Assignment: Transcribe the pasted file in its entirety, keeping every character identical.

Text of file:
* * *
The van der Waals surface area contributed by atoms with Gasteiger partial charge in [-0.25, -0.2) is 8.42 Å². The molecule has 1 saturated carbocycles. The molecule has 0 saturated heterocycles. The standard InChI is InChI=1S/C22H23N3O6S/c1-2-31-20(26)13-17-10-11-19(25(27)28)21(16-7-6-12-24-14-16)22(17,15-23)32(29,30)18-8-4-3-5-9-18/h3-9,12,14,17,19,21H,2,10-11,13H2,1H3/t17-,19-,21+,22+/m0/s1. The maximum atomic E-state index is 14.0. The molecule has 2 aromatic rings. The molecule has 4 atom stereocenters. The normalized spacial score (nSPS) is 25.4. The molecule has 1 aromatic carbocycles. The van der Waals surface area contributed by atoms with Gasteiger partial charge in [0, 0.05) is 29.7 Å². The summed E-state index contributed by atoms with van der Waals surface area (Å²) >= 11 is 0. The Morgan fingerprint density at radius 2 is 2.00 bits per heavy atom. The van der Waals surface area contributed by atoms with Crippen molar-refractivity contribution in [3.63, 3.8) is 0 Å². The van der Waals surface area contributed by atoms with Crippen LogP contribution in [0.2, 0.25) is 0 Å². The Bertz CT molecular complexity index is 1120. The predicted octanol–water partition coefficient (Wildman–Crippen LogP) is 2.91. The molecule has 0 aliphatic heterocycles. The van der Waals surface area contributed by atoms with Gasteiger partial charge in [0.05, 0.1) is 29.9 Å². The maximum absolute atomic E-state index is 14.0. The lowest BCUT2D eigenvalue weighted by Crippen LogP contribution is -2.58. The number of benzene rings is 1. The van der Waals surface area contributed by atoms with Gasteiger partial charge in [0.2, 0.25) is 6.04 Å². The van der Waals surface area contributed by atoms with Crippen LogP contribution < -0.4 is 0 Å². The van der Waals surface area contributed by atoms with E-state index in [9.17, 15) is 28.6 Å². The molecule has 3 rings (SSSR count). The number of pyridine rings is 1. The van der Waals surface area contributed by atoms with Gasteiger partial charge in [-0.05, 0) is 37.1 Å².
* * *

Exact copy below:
The van der Waals surface area contributed by atoms with Gasteiger partial charge in [-0.25, -0.2) is 8.42 Å². The molecule has 1 saturated carbocycles. The molecule has 0 saturated heterocycles. The standard InChI is InChI=1S/C22H23N3O6S/c1-2-31-20(26)13-17-10-11-19(25(27)28)21(16-7-6-12-24-14-16)22(17,15-23)32(29,30)18-8-4-3-5-9-18/h3-9,12,14,17,19,21H,2,10-11,13H2,1H3/t17-,19-,21+,22+/m0/s1. The maximum atomic E-state index is 14.0. The molecule has 2 aromatic rings. The molecule has 4 atom stereocenters. The normalized spacial score (nSPS) is 25.4. The molecule has 1 aromatic carbocycles. The van der Waals surface area contributed by atoms with Gasteiger partial charge in [0, 0.05) is 29.7 Å². The summed E-state index contributed by atoms with van der Waals surface area (Å²) >= 11 is 0. The Morgan fingerprint density at radius 2 is 2.00 bits per heavy atom. The van der Waals surface area contributed by atoms with Crippen molar-refractivity contribution in [3.63, 3.8) is 0 Å². The van der Waals surface area contributed by atoms with Crippen LogP contribution in [0.2, 0.25) is 0 Å². The Bertz CT molecular complexity index is 1120. The predicted octanol–water partition coefficient (Wildman–Crippen LogP) is 2.91. The molecule has 0 aliphatic heterocycles. The van der Waals surface area contributed by atoms with Gasteiger partial charge in [0.05, 0.1) is 29.9 Å². The maximum absolute atomic E-state index is 14.0. The lowest BCUT2D eigenvalue weighted by Crippen LogP contribution is -2.58. The number of benzene rings is 1. The van der Waals surface area contributed by atoms with Gasteiger partial charge in [0.2, 0.25) is 6.04 Å². The van der Waals surface area contributed by atoms with Crippen LogP contribution < -0.4 is 0 Å². The van der Waals surface area contributed by atoms with E-state index in [9.17, 15) is 28.6 Å². The molecule has 3 rings (SSSR count). The number of pyridine rings is 1. The van der Waals surface area contributed by atoms with Gasteiger partial charge in [-0.05, 0) is 37.1 Å².